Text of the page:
The consequence of this strict theology of (double) predestination is an “unprecedented inner loneliness of the single individual.” Each person has to follow his own path of salvation. No one can help him: no priest, no sacraments, no Church. Even God cannot help, because “Christ had died only for the elect, for whose benefit God had decreed His martyrdom from eternity” (104). The key here is Calvin’s denial of the sacramental principle. As Weber puts it:
This, the complete elimination of salvation through the Church and the sacraments (which was in Lutheranism by no means developed to its final conclusions), was what formed [Calvinism’s] absolutely decisive difference from Catholicism. . . That great historic process in the development of religions, the elimination of magic from the world [die Entzauberung der Welt], which had begun with the old Hebrew prophets and . . . had repudiated all magical means to salvation as superstition and sin, came here to its logical conclusion. (104‒05)
The “elimination of magic from the world,” then, consisted in the removal of any “mystical” sense of God’s presence from the inner meaning of things. This meant a loss of the sacramental nature of the Church—of the sacraments as “infallible” (ex opere operato) communicators of the presence of God. At the same time, this “disenchantment” implied a world judged to be under the power of sin, a world, consequently, whose natural integrity had been lost. God is no longer symbolically (“pre-sacramentally”) present in his creation: creatures are no longer inherently true, good, and beautiful in their givenness as gifts of the Creator.
In summary, we may say that Puritanism’s peculiar God-centeredness, according to Weber, conceived God’s transcendence “negatively”: God was pervasively “present” in the world only through the influence of his “absence.” The human being never participates intrinsically in God’s goodness. On the contrary, man remains a subject to whom that goodness must be imputed, incomprehensively and from outside. Likewise the things of the world are drained of all intrinsic worth.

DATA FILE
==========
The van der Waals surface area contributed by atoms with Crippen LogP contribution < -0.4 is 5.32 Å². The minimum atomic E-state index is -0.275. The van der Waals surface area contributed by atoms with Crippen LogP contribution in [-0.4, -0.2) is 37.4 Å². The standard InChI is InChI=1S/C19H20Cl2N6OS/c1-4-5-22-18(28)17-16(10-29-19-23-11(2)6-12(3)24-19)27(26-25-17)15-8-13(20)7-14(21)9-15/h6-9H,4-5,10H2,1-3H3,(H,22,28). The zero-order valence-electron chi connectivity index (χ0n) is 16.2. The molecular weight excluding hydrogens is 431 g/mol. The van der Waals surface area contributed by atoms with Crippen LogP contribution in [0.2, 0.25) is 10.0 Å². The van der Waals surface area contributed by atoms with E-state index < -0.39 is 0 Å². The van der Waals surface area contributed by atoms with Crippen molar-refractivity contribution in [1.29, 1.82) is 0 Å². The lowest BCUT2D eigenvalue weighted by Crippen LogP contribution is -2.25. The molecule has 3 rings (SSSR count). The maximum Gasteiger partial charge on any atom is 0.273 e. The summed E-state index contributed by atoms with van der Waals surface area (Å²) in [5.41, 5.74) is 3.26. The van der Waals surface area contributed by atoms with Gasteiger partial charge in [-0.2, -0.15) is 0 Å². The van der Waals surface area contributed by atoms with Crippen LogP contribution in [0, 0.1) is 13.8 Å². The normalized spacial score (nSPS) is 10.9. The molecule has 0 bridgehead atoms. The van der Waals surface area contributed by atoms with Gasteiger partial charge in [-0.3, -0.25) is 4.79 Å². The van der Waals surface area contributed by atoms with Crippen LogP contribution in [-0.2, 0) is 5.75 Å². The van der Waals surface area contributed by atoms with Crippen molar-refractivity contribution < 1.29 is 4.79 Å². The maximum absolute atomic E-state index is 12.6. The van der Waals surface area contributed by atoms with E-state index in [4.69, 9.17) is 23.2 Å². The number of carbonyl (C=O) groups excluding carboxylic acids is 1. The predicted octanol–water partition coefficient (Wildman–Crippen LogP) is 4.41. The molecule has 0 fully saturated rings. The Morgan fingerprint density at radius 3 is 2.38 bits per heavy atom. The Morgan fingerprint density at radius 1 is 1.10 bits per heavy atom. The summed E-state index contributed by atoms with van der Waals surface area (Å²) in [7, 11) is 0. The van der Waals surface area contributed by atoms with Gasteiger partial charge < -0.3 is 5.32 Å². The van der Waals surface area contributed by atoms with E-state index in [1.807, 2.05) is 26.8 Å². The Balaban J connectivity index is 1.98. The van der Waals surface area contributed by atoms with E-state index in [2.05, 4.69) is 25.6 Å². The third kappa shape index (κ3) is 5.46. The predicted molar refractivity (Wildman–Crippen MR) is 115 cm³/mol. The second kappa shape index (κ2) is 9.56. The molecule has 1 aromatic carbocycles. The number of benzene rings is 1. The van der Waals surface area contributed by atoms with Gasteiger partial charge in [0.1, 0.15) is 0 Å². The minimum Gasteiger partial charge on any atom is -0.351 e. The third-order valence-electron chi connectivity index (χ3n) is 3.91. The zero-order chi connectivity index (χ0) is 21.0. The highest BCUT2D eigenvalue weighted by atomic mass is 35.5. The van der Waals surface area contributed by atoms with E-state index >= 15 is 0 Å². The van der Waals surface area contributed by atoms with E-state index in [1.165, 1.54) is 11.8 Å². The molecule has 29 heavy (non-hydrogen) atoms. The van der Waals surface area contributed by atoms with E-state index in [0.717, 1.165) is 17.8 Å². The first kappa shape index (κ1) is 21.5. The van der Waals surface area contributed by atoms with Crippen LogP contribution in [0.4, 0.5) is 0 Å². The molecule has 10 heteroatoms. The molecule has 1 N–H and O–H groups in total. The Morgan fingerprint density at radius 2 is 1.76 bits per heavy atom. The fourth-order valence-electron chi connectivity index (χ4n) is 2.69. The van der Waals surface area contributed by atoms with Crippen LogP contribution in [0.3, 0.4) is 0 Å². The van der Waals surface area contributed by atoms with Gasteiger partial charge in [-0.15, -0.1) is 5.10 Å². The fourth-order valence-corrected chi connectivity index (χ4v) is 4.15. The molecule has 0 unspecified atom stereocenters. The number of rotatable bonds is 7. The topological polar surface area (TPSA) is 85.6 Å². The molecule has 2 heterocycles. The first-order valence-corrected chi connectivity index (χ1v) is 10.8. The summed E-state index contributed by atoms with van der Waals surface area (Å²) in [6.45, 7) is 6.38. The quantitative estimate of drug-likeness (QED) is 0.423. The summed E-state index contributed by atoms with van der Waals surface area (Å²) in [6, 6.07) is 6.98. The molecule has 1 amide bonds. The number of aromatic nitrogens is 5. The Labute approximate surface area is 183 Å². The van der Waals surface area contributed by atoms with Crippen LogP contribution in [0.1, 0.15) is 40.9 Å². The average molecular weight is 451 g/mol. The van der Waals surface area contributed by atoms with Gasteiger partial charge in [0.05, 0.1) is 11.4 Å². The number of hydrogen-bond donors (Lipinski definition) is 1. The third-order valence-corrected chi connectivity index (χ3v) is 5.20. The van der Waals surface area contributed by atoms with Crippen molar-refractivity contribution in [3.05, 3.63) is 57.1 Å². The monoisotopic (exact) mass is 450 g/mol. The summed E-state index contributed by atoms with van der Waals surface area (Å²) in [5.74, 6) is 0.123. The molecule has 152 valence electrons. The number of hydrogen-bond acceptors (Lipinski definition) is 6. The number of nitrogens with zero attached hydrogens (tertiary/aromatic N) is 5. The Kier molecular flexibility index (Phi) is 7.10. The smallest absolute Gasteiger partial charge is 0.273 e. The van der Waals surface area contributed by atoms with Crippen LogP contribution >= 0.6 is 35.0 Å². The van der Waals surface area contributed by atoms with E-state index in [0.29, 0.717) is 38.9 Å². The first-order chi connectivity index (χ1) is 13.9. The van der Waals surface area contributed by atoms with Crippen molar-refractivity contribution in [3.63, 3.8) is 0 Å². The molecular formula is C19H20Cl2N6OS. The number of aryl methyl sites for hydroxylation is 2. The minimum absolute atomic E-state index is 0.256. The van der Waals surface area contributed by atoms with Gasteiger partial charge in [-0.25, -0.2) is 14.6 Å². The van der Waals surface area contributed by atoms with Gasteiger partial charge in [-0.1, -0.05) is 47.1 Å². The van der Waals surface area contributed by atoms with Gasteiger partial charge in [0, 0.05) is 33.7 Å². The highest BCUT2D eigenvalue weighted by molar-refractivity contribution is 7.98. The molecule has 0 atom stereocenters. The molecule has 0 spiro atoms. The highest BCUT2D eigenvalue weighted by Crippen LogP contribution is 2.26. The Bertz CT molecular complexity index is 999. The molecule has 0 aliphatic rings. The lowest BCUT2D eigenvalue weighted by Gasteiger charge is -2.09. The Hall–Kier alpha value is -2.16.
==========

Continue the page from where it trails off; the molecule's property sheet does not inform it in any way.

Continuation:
Work and Leisure
Puritan “disenchantment” thus involves an utterly utilitarian view of the world. Man’s purpose in the world is to be ever-active in “rationalizing” things in maiorem Dei gloriam. But the point is that this “rationalizing” process is conceived in a thoroughly instrumentalized fashion. Nothing in the cosmos really bears value—or salvific value in relation to God—save as “rationalized” via the power of human activity. And this human activity itself has value only as an external sign and never as a participatory cause of God’s favor (which remains ever a matter of God’s inscrutable “election”). In this light, “the most urgent task” for the Puritan becomes “the destruction of spontaneous, impulsive enjoyment”—as a necessary condition for bringing “order into . . . conduct” (119). “Not leisure and enjoyment, but only activity serves to increase the glory of God” (157‒58). Restlessness becomes a sign of God’s salvific action. Inactive contemplation is valueless, or even directly reprehensible insofar as it detracts from the orderly demands of daily work. What gives glory to God, in a word, is the incessantly active performance of his will in one’s “worldly calling” (157‒58).